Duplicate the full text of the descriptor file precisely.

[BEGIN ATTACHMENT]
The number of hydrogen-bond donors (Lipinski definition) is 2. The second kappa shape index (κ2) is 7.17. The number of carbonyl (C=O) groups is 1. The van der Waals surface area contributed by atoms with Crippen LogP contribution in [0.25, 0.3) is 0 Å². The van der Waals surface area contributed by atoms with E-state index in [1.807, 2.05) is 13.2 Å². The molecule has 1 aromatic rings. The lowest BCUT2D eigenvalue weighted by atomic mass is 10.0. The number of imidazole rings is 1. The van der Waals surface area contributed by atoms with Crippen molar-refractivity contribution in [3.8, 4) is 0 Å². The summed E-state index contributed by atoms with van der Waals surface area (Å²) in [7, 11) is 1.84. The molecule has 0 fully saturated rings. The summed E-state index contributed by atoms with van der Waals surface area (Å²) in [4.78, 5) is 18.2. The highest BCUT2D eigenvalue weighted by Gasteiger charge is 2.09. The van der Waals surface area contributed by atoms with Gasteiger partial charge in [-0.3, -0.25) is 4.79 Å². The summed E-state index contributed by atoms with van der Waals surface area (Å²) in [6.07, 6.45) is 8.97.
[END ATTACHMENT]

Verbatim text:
The number of hydrogen-bond donors (Lipinski definition) is 2. The second kappa shape index (κ2) is 7.17. The number of carbonyl (C=O) groups is 1. The van der Waals surface area contributed by atoms with Crippen LogP contribution in [0.25, 0.3) is 0 Å². The van der Waals surface area contributed by atoms with E-state index in [1.807, 2.05) is 13.2 Å². The molecule has 1 aromatic rings. The lowest BCUT2D eigenvalue weighted by atomic mass is 10.0. The number of imidazole rings is 1. The van der Waals surface area contributed by atoms with Crippen molar-refractivity contribution in [3.8, 4) is 0 Å². The summed E-state index contributed by atoms with van der Waals surface area (Å²) in [7, 11) is 1.84. The molecule has 0 fully saturated rings. The summed E-state index contributed by atoms with van der Waals surface area (Å²) in [4.78, 5) is 18.2. The highest BCUT2D eigenvalue weighted by Gasteiger charge is 2.09. The van der Waals surface area contributed by atoms with Gasteiger partial charge in [-0.3, -0.25) is 4.79 Å². The summed E-state index contributed by atoms with van der Waals surface area (Å²) in [6.07, 6.45) is 8.97.